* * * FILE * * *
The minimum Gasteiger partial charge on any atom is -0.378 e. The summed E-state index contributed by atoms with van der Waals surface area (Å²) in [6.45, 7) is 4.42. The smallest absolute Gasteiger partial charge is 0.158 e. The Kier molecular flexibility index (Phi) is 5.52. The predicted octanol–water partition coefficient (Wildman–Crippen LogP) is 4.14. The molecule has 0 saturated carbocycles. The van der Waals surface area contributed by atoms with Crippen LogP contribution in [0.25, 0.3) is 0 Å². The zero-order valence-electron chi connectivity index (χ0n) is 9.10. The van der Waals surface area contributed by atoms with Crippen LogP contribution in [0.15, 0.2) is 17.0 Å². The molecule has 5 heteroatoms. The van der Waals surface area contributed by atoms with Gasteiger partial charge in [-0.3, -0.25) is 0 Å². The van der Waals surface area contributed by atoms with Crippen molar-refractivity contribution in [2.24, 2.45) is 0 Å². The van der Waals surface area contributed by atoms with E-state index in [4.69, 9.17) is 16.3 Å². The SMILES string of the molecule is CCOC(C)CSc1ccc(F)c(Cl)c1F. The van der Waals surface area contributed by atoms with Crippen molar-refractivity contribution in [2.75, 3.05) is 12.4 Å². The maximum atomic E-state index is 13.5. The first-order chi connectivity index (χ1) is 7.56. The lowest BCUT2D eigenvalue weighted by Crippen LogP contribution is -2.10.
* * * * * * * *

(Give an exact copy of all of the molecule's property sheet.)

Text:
The minimum Gasteiger partial charge on any atom is -0.378 e. The summed E-state index contributed by atoms with van der Waals surface area (Å²) in [6.45, 7) is 4.42. The smallest absolute Gasteiger partial charge is 0.158 e. The Kier molecular flexibility index (Phi) is 5.52. The predicted octanol–water partition coefficient (Wildman–Crippen LogP) is 4.14. The molecule has 0 saturated carbocycles. The van der Waals surface area contributed by atoms with Crippen LogP contribution in [0.25, 0.3) is 0 Å². The zero-order valence-electron chi connectivity index (χ0n) is 9.10. The van der Waals surface area contributed by atoms with Crippen LogP contribution in [0.15, 0.2) is 17.0 Å². The molecule has 5 heteroatoms. The van der Waals surface area contributed by atoms with Gasteiger partial charge in [-0.3, -0.25) is 0 Å². The van der Waals surface area contributed by atoms with Crippen molar-refractivity contribution in [2.24, 2.45) is 0 Å². The van der Waals surface area contributed by atoms with E-state index in [4.69, 9.17) is 16.3 Å². The SMILES string of the molecule is CCOC(C)CSc1ccc(F)c(Cl)c1F. The van der Waals surface area contributed by atoms with Crippen molar-refractivity contribution in [2.75, 3.05) is 12.4 Å². The maximum atomic E-state index is 13.5. The first-order chi connectivity index (χ1) is 7.56. The lowest BCUT2D eigenvalue weighted by Crippen LogP contribution is -2.10.